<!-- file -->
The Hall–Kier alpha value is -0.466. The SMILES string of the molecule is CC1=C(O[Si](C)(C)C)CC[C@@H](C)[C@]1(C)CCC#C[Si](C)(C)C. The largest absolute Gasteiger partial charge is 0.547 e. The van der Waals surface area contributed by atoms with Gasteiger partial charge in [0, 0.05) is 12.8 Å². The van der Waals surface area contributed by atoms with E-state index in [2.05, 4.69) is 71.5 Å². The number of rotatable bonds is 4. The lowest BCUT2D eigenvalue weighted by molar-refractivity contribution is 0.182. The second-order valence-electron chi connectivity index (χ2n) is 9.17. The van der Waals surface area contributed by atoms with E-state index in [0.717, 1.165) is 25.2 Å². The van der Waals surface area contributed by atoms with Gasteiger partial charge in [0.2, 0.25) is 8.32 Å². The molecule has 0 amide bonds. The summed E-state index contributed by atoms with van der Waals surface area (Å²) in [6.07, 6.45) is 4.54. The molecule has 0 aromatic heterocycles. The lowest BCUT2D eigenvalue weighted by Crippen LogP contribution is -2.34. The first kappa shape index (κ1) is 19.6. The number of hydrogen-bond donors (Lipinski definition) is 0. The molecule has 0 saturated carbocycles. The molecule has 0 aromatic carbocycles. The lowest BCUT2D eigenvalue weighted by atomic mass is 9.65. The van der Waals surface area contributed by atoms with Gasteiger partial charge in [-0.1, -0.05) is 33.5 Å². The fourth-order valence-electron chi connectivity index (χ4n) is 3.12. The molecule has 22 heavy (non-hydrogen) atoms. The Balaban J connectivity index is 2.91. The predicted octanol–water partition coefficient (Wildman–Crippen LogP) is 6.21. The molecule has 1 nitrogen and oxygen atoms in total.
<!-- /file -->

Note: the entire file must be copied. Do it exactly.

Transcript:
The Hall–Kier alpha value is -0.466. The SMILES string of the molecule is CC1=C(O[Si](C)(C)C)CC[C@@H](C)[C@]1(C)CCC#C[Si](C)(C)C. The largest absolute Gasteiger partial charge is 0.547 e. The van der Waals surface area contributed by atoms with Gasteiger partial charge in [0, 0.05) is 12.8 Å². The van der Waals surface area contributed by atoms with E-state index in [2.05, 4.69) is 71.5 Å². The number of rotatable bonds is 4. The lowest BCUT2D eigenvalue weighted by molar-refractivity contribution is 0.182. The second-order valence-electron chi connectivity index (χ2n) is 9.17. The van der Waals surface area contributed by atoms with E-state index in [0.717, 1.165) is 25.2 Å². The van der Waals surface area contributed by atoms with Gasteiger partial charge in [0.2, 0.25) is 8.32 Å². The molecule has 0 amide bonds. The summed E-state index contributed by atoms with van der Waals surface area (Å²) in [6.07, 6.45) is 4.54. The molecule has 0 aromatic heterocycles. The lowest BCUT2D eigenvalue weighted by Crippen LogP contribution is -2.34. The first kappa shape index (κ1) is 19.6. The number of hydrogen-bond donors (Lipinski definition) is 0. The molecule has 0 saturated carbocycles. The molecule has 0 aromatic carbocycles. The lowest BCUT2D eigenvalue weighted by atomic mass is 9.65. The van der Waals surface area contributed by atoms with Gasteiger partial charge in [-0.1, -0.05) is 33.5 Å². The fourth-order valence-electron chi connectivity index (χ4n) is 3.12. The molecule has 22 heavy (non-hydrogen) atoms. The Balaban J connectivity index is 2.91. The predicted octanol–water partition coefficient (Wildman–Crippen LogP) is 6.21. The molecule has 1 nitrogen and oxygen atoms in total.